January 12, 2010By Richard HesseArchive
prunier restaurant, paris

Prunier’s Art Deco dining room with black marble walls was designed by architect Louis Hippolyte Boileau and artist Léon Carrière.

Casting around for words to describe the Prunier experience, I came up with “regal,” aristocratic” and “breeding,” in that order. That experience started with the woman who greeted me at the door and took my coat as she chatted about the cold weather and how important it was to keep warm – she herself hadn’t yet removed her muffler, etc., etc. It was textbook meeting and greeting – the Queen of England couldn’t have been more gracious to one of her subjects – and set me up beautifully for an evening of fine food in gorgeous Art Deco surroundings.

Prunier has history. It fairly oozes from the black marble walls, inlaid with gold tesserae in a range of geometric shapes. It was a quiet evening, with scarcely a dozen diners, and before we left, we wandered upstairs to see the smaller private dining rooms, also beautifully decorated, and tried out the restrooms. In the passage leading to them, we discovered a set of Mathurin Meheut lithographs on the wall, with scenes of his native Brittany. Our meeter and greeter told us that the artist had had a lot to do with the restaurant’s decor, confirming my suspicions that the tableware was made by Henriot in Quimper after Meheut’s designs.

An introductory glass of Sauvignon Blanc from Marlborough country in New Zealand was swiftly followed up by an amuse-bouche of Prunier’s signature Balik Sjomga smoked salmon in two versions: nori (lightly marinated in wasabi and wrapped in seaweed) and orange (marinated in ginger, honey and orange), reminding me of the old Tom Lehrer line about giving the kids free samples (of drugs, in the song), “because today’s young innocent faces will be tomorrow’s clientele.” I’m hooked. How one can go back to bog-standard salmon after that, I don’t know.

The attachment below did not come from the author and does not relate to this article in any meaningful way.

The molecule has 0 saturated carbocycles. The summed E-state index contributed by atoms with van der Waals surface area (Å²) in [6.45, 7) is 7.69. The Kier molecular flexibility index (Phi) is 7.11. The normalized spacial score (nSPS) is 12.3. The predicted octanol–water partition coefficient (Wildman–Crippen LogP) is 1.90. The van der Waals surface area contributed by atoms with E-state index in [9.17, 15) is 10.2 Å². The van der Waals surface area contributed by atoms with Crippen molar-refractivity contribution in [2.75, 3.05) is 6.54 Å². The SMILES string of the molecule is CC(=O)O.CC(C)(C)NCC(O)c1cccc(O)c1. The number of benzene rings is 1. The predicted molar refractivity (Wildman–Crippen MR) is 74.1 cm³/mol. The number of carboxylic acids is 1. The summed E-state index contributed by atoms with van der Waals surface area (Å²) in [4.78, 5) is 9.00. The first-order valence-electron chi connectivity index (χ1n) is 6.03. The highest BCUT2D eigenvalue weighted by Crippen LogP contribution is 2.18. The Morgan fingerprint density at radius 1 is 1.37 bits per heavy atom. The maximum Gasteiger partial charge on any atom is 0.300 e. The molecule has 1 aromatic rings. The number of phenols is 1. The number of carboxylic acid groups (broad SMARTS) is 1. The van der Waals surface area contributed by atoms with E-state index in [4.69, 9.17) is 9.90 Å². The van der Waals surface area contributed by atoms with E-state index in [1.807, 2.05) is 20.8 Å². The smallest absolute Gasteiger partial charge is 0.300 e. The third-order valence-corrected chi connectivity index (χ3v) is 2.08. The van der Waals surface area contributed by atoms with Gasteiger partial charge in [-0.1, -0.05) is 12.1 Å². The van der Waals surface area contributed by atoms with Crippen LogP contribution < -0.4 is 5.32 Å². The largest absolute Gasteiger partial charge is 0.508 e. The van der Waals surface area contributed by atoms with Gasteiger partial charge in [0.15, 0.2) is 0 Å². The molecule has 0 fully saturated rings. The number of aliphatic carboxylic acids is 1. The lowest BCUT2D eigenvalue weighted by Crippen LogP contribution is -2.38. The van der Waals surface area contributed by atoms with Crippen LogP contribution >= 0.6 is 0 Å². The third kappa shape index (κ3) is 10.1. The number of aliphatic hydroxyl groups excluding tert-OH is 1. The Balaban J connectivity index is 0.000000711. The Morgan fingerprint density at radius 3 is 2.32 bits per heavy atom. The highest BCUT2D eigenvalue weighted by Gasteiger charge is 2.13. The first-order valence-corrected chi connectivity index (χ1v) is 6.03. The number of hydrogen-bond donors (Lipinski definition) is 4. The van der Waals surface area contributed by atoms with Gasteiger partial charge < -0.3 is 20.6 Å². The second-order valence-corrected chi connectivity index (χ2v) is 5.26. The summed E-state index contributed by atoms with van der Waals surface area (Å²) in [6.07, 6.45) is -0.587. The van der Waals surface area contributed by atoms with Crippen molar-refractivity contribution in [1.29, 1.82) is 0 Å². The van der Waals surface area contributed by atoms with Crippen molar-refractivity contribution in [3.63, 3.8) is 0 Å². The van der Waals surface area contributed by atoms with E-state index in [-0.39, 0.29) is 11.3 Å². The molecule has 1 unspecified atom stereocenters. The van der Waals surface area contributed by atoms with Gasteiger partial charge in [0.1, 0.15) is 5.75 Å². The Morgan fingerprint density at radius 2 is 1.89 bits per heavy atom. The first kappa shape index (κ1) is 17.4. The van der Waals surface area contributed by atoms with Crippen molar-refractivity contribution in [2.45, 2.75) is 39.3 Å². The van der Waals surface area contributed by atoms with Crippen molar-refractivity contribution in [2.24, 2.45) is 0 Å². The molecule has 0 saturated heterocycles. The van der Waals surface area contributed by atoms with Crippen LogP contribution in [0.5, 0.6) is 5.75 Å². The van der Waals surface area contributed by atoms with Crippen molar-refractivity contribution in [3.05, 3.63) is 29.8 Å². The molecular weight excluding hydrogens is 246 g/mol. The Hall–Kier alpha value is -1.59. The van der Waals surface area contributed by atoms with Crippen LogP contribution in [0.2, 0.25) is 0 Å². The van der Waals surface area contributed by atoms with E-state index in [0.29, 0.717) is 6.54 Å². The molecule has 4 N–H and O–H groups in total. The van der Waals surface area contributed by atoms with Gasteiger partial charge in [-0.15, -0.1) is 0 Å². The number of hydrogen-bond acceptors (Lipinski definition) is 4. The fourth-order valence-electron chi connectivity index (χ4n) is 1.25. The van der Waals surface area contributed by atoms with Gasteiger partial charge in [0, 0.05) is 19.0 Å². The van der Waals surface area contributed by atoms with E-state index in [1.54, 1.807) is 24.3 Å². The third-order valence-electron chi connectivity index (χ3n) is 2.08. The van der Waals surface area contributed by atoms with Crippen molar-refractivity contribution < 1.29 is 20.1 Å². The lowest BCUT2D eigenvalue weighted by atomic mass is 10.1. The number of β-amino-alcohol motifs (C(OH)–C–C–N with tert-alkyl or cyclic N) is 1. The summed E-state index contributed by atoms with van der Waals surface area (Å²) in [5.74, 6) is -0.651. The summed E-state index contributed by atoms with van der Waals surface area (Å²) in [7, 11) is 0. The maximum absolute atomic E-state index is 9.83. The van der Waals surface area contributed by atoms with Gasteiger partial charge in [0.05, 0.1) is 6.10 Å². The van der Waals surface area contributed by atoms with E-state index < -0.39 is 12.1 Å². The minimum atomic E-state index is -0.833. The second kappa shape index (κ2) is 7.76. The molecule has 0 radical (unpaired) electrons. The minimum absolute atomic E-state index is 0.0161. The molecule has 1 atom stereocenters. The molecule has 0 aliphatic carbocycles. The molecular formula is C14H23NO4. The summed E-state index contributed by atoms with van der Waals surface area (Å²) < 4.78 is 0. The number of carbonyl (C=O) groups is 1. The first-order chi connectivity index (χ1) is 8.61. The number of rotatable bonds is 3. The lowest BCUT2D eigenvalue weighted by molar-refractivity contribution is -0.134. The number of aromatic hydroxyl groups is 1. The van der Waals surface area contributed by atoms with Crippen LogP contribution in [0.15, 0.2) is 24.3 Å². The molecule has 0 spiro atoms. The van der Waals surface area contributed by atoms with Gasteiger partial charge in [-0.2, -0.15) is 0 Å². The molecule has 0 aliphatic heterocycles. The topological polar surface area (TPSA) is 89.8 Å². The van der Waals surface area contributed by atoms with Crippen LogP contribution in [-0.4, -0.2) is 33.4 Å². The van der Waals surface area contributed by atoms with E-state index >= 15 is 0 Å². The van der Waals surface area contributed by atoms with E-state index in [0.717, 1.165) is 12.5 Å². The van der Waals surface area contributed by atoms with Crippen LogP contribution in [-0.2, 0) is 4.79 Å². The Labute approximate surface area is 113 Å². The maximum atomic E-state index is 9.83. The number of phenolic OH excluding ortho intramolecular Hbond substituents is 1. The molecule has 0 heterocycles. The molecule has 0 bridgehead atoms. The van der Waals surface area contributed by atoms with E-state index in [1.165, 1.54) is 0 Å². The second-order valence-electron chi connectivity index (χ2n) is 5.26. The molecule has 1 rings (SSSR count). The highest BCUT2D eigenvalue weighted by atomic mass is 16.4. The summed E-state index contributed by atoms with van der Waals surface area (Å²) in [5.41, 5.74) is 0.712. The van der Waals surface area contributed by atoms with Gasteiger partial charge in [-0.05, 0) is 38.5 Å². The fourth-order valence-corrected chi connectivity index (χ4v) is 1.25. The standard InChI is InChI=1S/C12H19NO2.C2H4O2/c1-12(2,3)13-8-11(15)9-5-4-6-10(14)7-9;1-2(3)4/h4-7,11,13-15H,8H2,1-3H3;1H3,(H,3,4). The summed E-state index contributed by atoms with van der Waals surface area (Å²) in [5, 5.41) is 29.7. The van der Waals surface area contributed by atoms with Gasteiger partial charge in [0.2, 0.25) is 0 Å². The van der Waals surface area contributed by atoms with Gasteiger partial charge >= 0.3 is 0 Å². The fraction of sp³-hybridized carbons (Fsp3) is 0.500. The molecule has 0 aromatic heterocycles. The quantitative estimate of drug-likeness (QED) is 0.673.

Then we had a couple of sea urchins apiece, as a second amuse-bouche and because we were urchin virgins. With a grownup flavor, unlike anything ever tasted before, they seemed almost fermented and were very, very rich – comparable to the protein shock of eating maatjes herrings in the street market in Utrecht.

I had ordered Prunier’s classic smoked salmon for my starter (not knowing that the Balik was to be set before me) and my companion a lobster salad that came with pesto and a red pepper sauce, decorated with giant basil leaves. The salmon was superb, melt-in-the mouth, delicate. The lobster too was delicate, with a perfect consistency and prettily presented. This may not be molecular cuisine, but they sure know their stuff.

My companion’s line-caught sea bass was a tad overcooked but tasted of the sea. I had a creamy stew of scallops and other tidbits in a Dieppoise casserole, served with mashed parsnips, which the waiter described as a curiosity. While parsnips are largely unknown in France, they are more common now they were than a decade ago, thanks to the current rage for heirloom vegetables. But our waiter couldn’t have known that I had eaten quite a few roasted parsnips with my Christmas goose. Prunier’s version was too sophisticated for its own good, though. I would rather have had something with a less refined texture; parsnips are a root vegetable, and their earthy taste and texture shouldn’t be disguised by over-whipping.

My companion’s dessert was a glass of delicious raspberries (carbon footprint alert!) with real Chantilly cream, which triggered a lengthy discussion about the difficulty of whipping cream in France. My girlfriend Katherine almost walked out on me the day she discovered that France doesn’t do single and double cream like the Brits do, and she grumbles long and loud whenever she makes Eton Mess or Pavlova, making do with supermarket crème fleurette. Still, I thought the Chantilly was a perfect specimen of the genre, and it paired beautifully with my own dessert – a glass of scrumptious Coteaux de Layon dessert wine.

You could end up spending very serious amounts of money at Prunier: a king’s ransom, in fact. But then, what you see is what you get, and a meal in such gracious surroundings, delivered by a warmhearted, highly professional staff, is a right-royal privilege.

Richard Hesse

Prunier: 16, avenue Victor Hugo, 75016 Paris. Tel.: 01 44 17 35 85. Métro: Charles de Gaulle Etoile. Nearest Vélib stations: 3 rue Traktir; 26-32 rue Paul Valéry. Open Monday-Saturday for lunch and dinner. Fixed-price menus: €45 (lunch only), €65, €85, €150 (all-caviar menu). A la carte: €50-€834.

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